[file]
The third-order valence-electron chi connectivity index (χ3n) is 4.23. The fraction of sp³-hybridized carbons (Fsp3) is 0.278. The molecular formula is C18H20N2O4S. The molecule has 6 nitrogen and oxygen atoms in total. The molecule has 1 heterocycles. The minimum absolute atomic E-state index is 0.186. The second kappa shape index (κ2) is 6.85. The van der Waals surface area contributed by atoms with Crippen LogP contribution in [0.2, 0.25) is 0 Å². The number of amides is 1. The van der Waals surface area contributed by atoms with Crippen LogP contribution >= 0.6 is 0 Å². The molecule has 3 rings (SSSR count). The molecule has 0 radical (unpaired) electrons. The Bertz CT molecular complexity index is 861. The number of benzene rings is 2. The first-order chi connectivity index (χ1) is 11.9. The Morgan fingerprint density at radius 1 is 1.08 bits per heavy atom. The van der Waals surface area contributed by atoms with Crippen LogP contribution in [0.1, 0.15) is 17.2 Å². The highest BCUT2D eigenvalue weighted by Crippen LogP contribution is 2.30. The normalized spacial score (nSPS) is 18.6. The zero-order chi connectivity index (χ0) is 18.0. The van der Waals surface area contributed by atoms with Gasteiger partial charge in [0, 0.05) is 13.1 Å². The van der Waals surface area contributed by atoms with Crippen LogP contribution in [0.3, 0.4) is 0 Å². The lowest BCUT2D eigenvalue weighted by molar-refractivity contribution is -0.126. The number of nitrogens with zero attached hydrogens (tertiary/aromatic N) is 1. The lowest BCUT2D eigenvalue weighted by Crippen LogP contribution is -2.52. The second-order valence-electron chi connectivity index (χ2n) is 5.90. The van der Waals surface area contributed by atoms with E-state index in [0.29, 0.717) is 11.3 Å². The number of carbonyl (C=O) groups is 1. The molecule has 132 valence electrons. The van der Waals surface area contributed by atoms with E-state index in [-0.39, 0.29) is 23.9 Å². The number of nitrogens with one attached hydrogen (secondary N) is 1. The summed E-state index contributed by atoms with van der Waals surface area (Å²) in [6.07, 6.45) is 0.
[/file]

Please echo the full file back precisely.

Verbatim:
The third-order valence-electron chi connectivity index (χ3n) is 4.23. The fraction of sp³-hybridized carbons (Fsp3) is 0.278. The molecular formula is C18H20N2O4S. The molecule has 6 nitrogen and oxygen atoms in total. The molecule has 1 heterocycles. The minimum absolute atomic E-state index is 0.186. The second kappa shape index (κ2) is 6.85. The van der Waals surface area contributed by atoms with Crippen LogP contribution in [0.2, 0.25) is 0 Å². The number of amides is 1. The van der Waals surface area contributed by atoms with Crippen LogP contribution >= 0.6 is 0 Å². The molecule has 3 rings (SSSR count). The molecule has 0 radical (unpaired) electrons. The Bertz CT molecular complexity index is 861. The number of benzene rings is 2. The first-order chi connectivity index (χ1) is 11.9. The Morgan fingerprint density at radius 1 is 1.08 bits per heavy atom. The van der Waals surface area contributed by atoms with Crippen LogP contribution in [0.1, 0.15) is 17.2 Å². The highest BCUT2D eigenvalue weighted by Crippen LogP contribution is 2.30. The normalized spacial score (nSPS) is 18.6. The zero-order chi connectivity index (χ0) is 18.0. The van der Waals surface area contributed by atoms with Gasteiger partial charge in [0, 0.05) is 13.1 Å². The van der Waals surface area contributed by atoms with Crippen LogP contribution in [0.3, 0.4) is 0 Å². The lowest BCUT2D eigenvalue weighted by molar-refractivity contribution is -0.126. The number of nitrogens with zero attached hydrogens (tertiary/aromatic N) is 1. The lowest BCUT2D eigenvalue weighted by Crippen LogP contribution is -2.52. The second-order valence-electron chi connectivity index (χ2n) is 5.90. The van der Waals surface area contributed by atoms with E-state index in [0.29, 0.717) is 11.3 Å². The number of carbonyl (C=O) groups is 1. The molecule has 132 valence electrons. The van der Waals surface area contributed by atoms with E-state index in [-0.39, 0.29) is 23.9 Å². The number of nitrogens with one attached hydrogen (secondary N) is 1. The summed E-state index contributed by atoms with van der Waals surface area (Å²) in [6.07, 6.45) is 0.